Walt was also involved in the invention of the exploding bridge-wire detonator. He established quality, surveillance, and training programs for military crews to handle, inspect and install detonators and weapons. He was involved in the development of the "slapper" version of the exploding bridge-wire detonator. In his position as associate group leader for advanced development in the detonator systems group at Los Alamos National Laboratory, he emphasized application of technology toward conventional military weapons. As a member of the pyrotechnics and explosive applications section steering committee, and in his work with the American Defense Preparedness Association, he was instrumental in encouraging information exchanges between the British nuclear laboratory, Lawrence Livermore, Sandia, China Lake, the Naval Lab in Washington D.C., and Eglin Air Force Base. He hosted several technical meetings, and arranged a number of papers from the nuclear community in efforts to share national laboratory technology to foster advances of the U.S. Military forces field explosive devices. Walt was also sent to Operation Greenhouse at the Eniwetok Atoll where he witnessed several nuclear tests. Walt rode in a plane designated as a 'sample plane' (after each test, fighter planes equipped with filters would fly through the debris cloud to collect samples which were sent back to Los Alamos as soon as possible). Walt worked for the Los Alamos National Laboratory for over 40 years, officially retiring in 1988, but unofficially involved in a consulting capacity for fifteen years following. Walt said that he "was blessed to have a job he liked until the day he retired, and that his work in Los Alamos had him on cutting edge of technology, trying to do what had not been done before." Walt had a love of gardening, and his children and grandchildren have fond memories of eating right out of the garden. An avid camper and lover of nature, Walt organized regular ventures to Vallecito Lake in the San Juan Range of Colorado. Through the years he was an active member of the United Church in Los Alamos, White Rock Presbyterian, Bryce Ave. Presbyterian in White Rock, Forest Gate Presbyterian in Colorado Springs, Colo., and Providence Presbyterian in Albuquerque. He served as an Elder in the Presbyterian churches. When asked what advice about life he would like to leave his family members, he said, "Realize your need for God's work in your life. He will help you if you ask. He does not always answer the way we would like and accepting that is an important factor - - accept it when it comes out that way." Walt was preceded in death by his wife, Mary Louise Meyers; his son, Richard Mark Meyers; his grandson, Ryan Steward; and his second wife, Virginia Logan, to whom he was married in 2009. Walt is survived by his daughter, Lynn Perkins and her husband, Jim of Topeka, Kan.; son, Dr. James H. Meyers of Louisville, Ky.; son, Robert Meyers and his wife, Carol of Albuquerque; daughter, Carole Steward and her husband Tom of Los Alamos; daughter, Jan Proett and her husband, Steve of Golden, Colo.; grandson, Scott Meyers and his wife Kate, of Albuquerque; granddaughter, Cathy Morgan and her husband Bruce of Dallas-Fort Worth, Texas; grandson, Fred Hartman and his wife, Emily of Prague, Czech Republic; grandson, David Meyers and his wife, Nicole of Davenport, Iowa; grandson, J.T. Meyers and his wife, Lindsay of Louisville, N.C.; granddaughter, Erin Carmer and her husband, Ryan of Albuquerque; grandson, Andrew Steward of Denver, Colo.; granddaughter, Kristin Olson and her husband, Chris of Clovis; grandson, Daniel Steward of Vancouver, B.C.; 12 great-grandchildren. A Memorial Service honoring the life of Walt Meyers will be held at 11 a.m., Dec. 28, 2013 at Bryce Avenue Presbyterian Church, (White Rock), 333 Bryce Avenue, Los Alamos, NM 87544. There will be a light lunch reception at the church following the service. All are welcome. In lieu of flowers, the family asks that donations be made to The Los Alamos Historical Society at email@example.com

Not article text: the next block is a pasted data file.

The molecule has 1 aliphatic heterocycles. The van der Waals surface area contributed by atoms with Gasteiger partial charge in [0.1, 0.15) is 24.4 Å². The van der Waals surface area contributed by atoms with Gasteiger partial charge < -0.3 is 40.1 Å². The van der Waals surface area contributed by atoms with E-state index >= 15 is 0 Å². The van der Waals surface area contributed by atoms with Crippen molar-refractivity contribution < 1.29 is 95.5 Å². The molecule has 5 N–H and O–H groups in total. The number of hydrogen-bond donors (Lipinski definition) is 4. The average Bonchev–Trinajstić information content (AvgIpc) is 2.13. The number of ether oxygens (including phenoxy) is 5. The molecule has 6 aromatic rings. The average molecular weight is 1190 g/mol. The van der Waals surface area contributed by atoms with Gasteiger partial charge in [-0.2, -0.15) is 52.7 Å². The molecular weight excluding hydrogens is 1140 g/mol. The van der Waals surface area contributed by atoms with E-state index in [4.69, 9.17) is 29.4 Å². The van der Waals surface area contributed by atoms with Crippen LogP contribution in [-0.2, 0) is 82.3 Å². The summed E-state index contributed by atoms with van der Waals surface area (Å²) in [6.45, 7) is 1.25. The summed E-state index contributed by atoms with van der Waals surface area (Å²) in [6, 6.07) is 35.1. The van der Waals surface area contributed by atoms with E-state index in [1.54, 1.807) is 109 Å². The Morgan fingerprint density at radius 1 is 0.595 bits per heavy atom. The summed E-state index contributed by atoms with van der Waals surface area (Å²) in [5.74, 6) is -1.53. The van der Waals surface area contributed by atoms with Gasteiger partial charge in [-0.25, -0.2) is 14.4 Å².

, PO Box 43, Los Alamos, N.M. 87544.
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Daniels Family Funeral Services
4310 Sara Road SE
Rio Rancho, NM 87124